How to Upcycle Thrifted Belts into Bracelets

Are you like me, sifting through old belts at the thrift store wondering, “What I can I do with these?” Today I sharing how I upcyled thrifted belts into bracelets.

This isn’t a brand new idea for me–you can read past posts here and here.

a thrifted white leather belt

I bought this leather belt a week or so ago at a thrift store, knowing that it would be perfect for a belt bracelet.

Any belt that has holes or a cut out design, like this one, all along the full extent of the belt makes a great candidate, because then you don’t have make your own holes.

white leather belt upcycled into a bracelet

For this belt, I trimmed it to 12″ and–boom–the bracelet was done! Wasn’t that super easy? While they aren’t all quite this simple, the difficulty level of this project remains fairly low.

Thrifted belt bracelet

This belt that had grommets all the way along the entire belt, making it a great choice for a bracelet.

After trying it on my wrist, I decided to cut this one a little longer (13″), just because of the way it rested on my wrist.

Thrifted belt bracelets

Many textile belts, like the red and blue ones above, have a metal clip on the end that finishes off the belt and prevents it from fraying.

Read my first post about belt bracelets for instructions on how to remove and reapply these clips.

Here’s another textile belt with grommets all the way down and with a metal clip on the end. Hot pink is a favorite of mine!

Thrifted blue textile belt bracelet with brass fitting

Army-Navy belts, like this one, with aged brass buckles, make great candidates for belt bracelets.

They typically have metal clips on their ends and the buckles have toothed clasps inside that hold the belt/bracelet snugly in place.

thrifted belt bracelet

Here we have a bonded leather belt with grommets running down its length. I decided to cut the end on a curve and touched up the edge with a black permanent marker to match the black leather.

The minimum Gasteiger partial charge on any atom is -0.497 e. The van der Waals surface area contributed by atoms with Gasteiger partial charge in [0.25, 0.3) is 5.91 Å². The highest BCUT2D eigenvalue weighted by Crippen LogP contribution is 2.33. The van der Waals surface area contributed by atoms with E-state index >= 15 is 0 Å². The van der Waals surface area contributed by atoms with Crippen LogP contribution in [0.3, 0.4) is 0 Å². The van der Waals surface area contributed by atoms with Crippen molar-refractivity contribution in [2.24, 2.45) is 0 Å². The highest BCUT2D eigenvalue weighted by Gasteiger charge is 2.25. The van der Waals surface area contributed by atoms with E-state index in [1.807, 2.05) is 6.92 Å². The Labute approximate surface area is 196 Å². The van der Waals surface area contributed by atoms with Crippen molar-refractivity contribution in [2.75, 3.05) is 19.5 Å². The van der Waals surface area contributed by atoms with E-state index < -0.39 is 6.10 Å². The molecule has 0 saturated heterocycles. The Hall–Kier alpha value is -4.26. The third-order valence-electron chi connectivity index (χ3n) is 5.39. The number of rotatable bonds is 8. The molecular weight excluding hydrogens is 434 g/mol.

thrifted belt bracelet

This silver example is made of soft leather, which made it quite easy to create the necessary holes using a hammer and an awl.

I really like the look of this big Geoffrey Beene belt bracelet. I used heavy duty scissors to cut the end, blackened the cut edge with a permanent marker, and used an awl to create some holes where there were none.

I’m not in love with the look of the holes; they’re a little rough, but then so is the belt. I think of it as a cowboy bracelet and have worn it myself a couple of times.

I get wonderful satisfaction out of turning vintage and thrifted belts into something fun and unique. The most expensive cost $2.00 and a majority of the rest, no more than 50ยข! All from thrift stores.

Here’s the original post:

From Vintage Belt to Beautiful Bracelet

And the first follow-up post:

vintage belt bracelets
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  1. These are really cute. A cropodile, used for crafting, would make perfect holes and they can punch through all kinds of materials. I’m going to start looking for belts!! Thanks for the tip.

  2. This is a neat idea & would like to try my hand at it sometime. You make it sound so easy! Sharing to FB

  3. I love your belt bracelets Diana!! I started doing this last year and love doing this same thing. You inspired me to start working on them again, thank you! Pinned!

  4. What a super clever idea! I’m officially on the lookout to make my own DIY cuff!

    I’ve featured you this weekend on DIY Salvaged Junk Projects. Thanks for linking up! ๐Ÿ™‚

  5. I love your bracelets they are so stylish! Thank you for sharing your bracekets at the Snickerdoodle Create~Bake~Make link party!

  6. Diana, I am surprised that you have not come across a revolving punch to make professional holes. Check out Tandy sometime so you know what they look like; a good new one costs an arm and a leg and a cheap one is a false economy, but if you found one secondhand….. In the good revolving punches, the individual hole punchers and the copper hitting plate are replacable ; used to do leathercraft with my vets at the VA; a drive punch with 1/4″ size holes is a Godsend; a set is even butter, about $90 new: I used to cut up felt/craft foam circles on my noon hour! A belt end cutter is another thing to look for; it makeas such a profession looking end. Also, I would make some of the men’s belts slightly longer for a man to wear, especially goth black! Tres chic!

  7. I actually used to make these for friends when I was in High School! I also added beads or charms on the clasp. How funny I had forgotten until you showed it!

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